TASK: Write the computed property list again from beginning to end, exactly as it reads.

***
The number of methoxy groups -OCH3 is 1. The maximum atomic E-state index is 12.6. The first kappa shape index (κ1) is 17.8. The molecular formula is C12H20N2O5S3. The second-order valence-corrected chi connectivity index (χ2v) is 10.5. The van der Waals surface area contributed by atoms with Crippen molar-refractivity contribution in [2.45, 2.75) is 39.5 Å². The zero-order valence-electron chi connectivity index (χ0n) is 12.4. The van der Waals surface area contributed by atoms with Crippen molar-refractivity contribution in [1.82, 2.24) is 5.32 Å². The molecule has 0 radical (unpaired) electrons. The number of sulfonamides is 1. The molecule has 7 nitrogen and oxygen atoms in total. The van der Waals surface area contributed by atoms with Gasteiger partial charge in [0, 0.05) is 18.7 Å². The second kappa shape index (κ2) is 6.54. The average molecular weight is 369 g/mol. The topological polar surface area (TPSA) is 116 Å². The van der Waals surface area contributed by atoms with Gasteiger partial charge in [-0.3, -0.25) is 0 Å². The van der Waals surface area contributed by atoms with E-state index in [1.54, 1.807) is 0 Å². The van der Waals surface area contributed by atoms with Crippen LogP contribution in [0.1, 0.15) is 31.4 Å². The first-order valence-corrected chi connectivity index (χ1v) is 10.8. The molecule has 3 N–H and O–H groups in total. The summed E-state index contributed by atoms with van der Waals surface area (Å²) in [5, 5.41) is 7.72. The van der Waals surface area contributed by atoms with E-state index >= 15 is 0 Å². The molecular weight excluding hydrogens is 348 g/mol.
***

The number of methoxy groups -OCH3 is 1. The maximum atomic E-state index is 12.6. The first kappa shape index (κ1) is 17.8. The molecular formula is C12H20N2O5S3. The second-order valence-corrected chi connectivity index (χ2v) is 10.5. The van der Waals surface area contributed by atoms with Crippen molar-refractivity contribution in [2.45, 2.75) is 39.5 Å². The zero-order valence-electron chi connectivity index (χ0n) is 12.4. The van der Waals surface area contributed by atoms with Crippen molar-refractivity contribution in [1.82, 2.24) is 5.32 Å². The molecule has 0 radical (unpaired) electrons. The number of sulfonamides is 1. The molecule has 7 nitrogen and oxygen atoms in total. The van der Waals surface area contributed by atoms with Gasteiger partial charge in [0, 0.05) is 18.7 Å². The second kappa shape index (κ2) is 6.54. The average molecular weight is 369 g/mol. The topological polar surface area (TPSA) is 116 Å². The van der Waals surface area contributed by atoms with Gasteiger partial charge in [-0.3, -0.25) is 0 Å². The van der Waals surface area contributed by atoms with E-state index in [1.54, 1.807) is 0 Å². The van der Waals surface area contributed by atoms with Crippen LogP contribution in [0.1, 0.15) is 31.4 Å². The first-order valence-corrected chi connectivity index (χ1v) is 10.8. The molecule has 3 N–H and O–H groups in total. The summed E-state index contributed by atoms with van der Waals surface area (Å²) in [5, 5.41) is 7.72. The van der Waals surface area contributed by atoms with E-state index >= 15 is 0 Å². The molecular weight excluding hydrogens is 348 g/mol.